‘Significant pressure’ on plastic recyclers, BIR says

The plastic division of the Bureau of International Recycling (BIR) has reported that continued economic challenges are placing pressure on demand for new products, which in turn is hitting recycled prices. 

Plastic recyclers have questioned how PRN data is so high when they're struggling with low volumes

In a report published this morning (10 October), plastic recyclers from across Europe, China and the US all reported that demand for new products is falling, brought on by difficult economic conditions. Coupled with access to cheap virgin polymer for producers, recyclers are reporting a difficult time.

This was summarised by the chairman of the BIR’s plastic division, Henk Alsemma, who said the challenges for the recycling industry “remain significant”.

Henk Alssema, Chairman of BIR Plastics Committee

He said that high prices for crude oil have “fanned fears of global inflation”, while at the same time, weak demand for raw materials has “tempered expectations of a large-scale recovery for a European plastics recycling market characterised by continuing low prices and elevated stocks”.

He added: “Every recycler is looking for glimmers of hope – generally, against their better and experienced judgement. Many had hoped the market situation would improve a little after the summer period but, as far as we can see at present, the conditions seen since before the holiday season will not change much prior to the end of the year. Prices are low and stocks are still high, forcing some recyclers to offer large batches of recycled material at extremely reduced levels.”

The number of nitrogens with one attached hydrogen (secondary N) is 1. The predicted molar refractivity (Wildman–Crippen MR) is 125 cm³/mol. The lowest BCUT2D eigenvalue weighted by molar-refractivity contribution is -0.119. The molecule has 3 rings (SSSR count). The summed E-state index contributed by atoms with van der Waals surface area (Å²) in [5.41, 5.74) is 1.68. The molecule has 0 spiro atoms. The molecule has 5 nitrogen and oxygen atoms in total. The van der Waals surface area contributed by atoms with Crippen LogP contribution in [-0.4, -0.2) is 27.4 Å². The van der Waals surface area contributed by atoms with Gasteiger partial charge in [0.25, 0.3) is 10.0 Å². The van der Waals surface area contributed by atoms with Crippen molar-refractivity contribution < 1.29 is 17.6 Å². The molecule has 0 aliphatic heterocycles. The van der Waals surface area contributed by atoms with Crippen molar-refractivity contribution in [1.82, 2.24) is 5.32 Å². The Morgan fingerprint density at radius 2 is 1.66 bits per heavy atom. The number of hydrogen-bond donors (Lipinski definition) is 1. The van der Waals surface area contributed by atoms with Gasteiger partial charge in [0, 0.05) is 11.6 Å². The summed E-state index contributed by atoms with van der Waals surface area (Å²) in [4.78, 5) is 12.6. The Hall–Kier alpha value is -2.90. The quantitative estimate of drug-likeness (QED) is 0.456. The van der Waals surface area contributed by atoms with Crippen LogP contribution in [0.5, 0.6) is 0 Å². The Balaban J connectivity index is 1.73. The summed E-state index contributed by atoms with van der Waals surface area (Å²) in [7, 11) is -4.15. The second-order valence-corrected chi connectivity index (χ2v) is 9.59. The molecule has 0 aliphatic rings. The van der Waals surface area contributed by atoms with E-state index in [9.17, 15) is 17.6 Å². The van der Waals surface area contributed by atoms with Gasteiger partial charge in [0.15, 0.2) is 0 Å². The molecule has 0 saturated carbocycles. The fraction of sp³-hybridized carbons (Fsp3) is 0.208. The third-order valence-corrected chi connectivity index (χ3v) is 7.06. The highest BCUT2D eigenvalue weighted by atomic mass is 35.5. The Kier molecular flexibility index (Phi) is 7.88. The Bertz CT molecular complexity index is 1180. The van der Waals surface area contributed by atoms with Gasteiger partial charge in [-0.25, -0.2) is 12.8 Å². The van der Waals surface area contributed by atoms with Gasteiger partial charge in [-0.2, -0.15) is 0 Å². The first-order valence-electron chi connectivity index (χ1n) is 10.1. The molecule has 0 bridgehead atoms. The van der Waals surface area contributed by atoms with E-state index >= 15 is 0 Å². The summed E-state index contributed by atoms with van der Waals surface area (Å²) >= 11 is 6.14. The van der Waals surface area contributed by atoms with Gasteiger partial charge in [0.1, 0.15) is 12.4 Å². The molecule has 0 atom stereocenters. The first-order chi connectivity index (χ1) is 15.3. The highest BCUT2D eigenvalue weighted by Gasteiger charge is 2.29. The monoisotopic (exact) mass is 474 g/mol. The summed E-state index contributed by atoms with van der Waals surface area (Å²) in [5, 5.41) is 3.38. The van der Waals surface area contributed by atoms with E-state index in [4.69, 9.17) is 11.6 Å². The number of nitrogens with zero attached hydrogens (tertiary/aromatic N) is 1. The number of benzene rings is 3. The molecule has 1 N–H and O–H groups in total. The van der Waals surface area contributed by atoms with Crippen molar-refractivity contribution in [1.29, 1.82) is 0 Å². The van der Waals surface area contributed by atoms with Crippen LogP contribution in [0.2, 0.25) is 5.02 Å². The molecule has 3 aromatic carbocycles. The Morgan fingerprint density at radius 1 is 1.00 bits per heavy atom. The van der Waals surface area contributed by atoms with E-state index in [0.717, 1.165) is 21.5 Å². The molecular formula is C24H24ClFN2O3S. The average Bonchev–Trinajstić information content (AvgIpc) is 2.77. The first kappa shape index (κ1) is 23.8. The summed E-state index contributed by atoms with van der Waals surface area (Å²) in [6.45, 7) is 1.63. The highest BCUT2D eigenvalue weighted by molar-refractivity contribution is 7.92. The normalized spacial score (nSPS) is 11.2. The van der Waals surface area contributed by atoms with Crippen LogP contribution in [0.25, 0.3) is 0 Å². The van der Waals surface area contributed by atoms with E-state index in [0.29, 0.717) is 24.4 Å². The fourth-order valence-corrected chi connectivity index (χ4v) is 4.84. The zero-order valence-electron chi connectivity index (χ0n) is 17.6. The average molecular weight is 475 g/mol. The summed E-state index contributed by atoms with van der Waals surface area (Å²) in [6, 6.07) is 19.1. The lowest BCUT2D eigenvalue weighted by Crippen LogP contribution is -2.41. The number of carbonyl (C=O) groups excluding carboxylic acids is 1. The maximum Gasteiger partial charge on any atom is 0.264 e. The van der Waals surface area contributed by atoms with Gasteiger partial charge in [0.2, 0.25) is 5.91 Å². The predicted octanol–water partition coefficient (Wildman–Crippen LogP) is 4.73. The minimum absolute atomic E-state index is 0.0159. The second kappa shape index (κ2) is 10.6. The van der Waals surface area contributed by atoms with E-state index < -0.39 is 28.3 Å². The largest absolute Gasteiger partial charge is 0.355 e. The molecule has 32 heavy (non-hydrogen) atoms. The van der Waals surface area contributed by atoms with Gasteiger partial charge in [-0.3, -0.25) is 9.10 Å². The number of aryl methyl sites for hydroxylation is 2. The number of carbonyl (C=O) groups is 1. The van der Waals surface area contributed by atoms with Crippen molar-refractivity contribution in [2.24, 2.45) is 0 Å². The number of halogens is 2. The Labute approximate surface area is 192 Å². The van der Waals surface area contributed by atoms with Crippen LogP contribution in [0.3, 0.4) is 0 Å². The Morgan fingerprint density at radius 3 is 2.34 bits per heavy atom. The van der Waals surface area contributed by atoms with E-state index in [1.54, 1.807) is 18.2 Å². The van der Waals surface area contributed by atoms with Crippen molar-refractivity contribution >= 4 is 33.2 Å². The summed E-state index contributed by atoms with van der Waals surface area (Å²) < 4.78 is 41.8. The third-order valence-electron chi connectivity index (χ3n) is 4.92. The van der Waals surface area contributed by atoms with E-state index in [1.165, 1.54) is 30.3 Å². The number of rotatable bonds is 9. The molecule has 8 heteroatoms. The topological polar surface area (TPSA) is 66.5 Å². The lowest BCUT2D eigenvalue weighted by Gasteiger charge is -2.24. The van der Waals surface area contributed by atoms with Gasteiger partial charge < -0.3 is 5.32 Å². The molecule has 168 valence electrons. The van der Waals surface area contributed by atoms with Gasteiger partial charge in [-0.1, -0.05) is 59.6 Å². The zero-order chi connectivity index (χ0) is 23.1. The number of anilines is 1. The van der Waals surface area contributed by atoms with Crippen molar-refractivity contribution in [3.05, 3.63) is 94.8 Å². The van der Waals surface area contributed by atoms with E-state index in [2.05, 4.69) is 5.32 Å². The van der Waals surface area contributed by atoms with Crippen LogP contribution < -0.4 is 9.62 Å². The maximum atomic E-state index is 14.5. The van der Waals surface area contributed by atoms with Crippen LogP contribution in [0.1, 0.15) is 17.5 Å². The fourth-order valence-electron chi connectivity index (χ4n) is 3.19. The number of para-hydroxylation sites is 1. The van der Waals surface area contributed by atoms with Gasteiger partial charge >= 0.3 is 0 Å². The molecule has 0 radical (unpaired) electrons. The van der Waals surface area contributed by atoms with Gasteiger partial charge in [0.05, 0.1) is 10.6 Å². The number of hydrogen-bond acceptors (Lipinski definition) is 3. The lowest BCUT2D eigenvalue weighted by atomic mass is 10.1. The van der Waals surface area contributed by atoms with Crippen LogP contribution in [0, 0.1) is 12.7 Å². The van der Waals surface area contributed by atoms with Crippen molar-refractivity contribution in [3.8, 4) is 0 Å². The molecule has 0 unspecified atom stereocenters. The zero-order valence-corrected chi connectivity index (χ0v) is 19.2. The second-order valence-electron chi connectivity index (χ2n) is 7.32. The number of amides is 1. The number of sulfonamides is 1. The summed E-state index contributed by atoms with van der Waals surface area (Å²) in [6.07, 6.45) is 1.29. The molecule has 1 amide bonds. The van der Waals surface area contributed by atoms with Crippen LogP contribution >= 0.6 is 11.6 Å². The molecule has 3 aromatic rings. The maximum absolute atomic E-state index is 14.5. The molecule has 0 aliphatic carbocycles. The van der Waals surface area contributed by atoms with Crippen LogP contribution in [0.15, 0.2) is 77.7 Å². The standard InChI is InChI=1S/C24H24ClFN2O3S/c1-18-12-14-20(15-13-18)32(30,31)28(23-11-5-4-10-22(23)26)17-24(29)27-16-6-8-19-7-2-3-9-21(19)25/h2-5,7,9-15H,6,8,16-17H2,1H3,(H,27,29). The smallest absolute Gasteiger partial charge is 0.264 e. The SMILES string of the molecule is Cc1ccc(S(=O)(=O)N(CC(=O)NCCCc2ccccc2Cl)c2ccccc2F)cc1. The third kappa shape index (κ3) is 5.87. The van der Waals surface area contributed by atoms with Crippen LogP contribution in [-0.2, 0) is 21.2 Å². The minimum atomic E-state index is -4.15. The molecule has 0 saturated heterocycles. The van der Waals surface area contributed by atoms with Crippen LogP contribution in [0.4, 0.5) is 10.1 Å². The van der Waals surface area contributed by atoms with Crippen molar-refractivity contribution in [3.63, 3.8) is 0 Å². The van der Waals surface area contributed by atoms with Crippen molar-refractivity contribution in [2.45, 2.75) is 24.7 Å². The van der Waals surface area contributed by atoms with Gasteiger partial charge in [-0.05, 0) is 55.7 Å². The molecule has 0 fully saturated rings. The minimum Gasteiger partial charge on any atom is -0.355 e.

This sentiment is echoed by the German representative Marvin Pfeiffer of Sinox Polymers GMBH and board member of the BIR Plastics Committee.

He highlighted that the German economy is expected to shrink 0.4% in 2023, meaning there is “no end in sight to the recession in Germany which began in the final quarter of 2022, although the economy is expected grow again in 2024 by 1.1%.”

Marvin Pfeiffer, Sinox Polymers GMBH (DEU)

“Owing to the recession in Germany, high inflation, cheap virgin polymers and low downstream demand for products, demand for recycled plastics has fallen in Germany as in the whole of Europe,” he explained.

He added that recyclate demand in Germany “appears to have stabilised at a low level”.

“Prices have stopped declining further for virgin polymers as well as for recyclates after falling throughout the summer. Supply and demand have both decreased, leading to stabilised prices but less turnover at lower margins,” he said.

He also said many manufacturers using recyclate in their production still have very high stocks. Some have stopped ordering only for one to two months while others are not taking in new raw material orders for the rest of the year in order to reduce their stocks first.

This is also having an impact on exports, with German exports of plastic scrap down by 14% or 332,000 tons year on year, according to the German Federal Statistics Office.


Elsewhere in Europe, Kay Riksfjord of Norweigian firm Revac AS also said demand has been hit, and added that most recyclers expect lower demand and low prices to continue into next year, at least for the first quarter.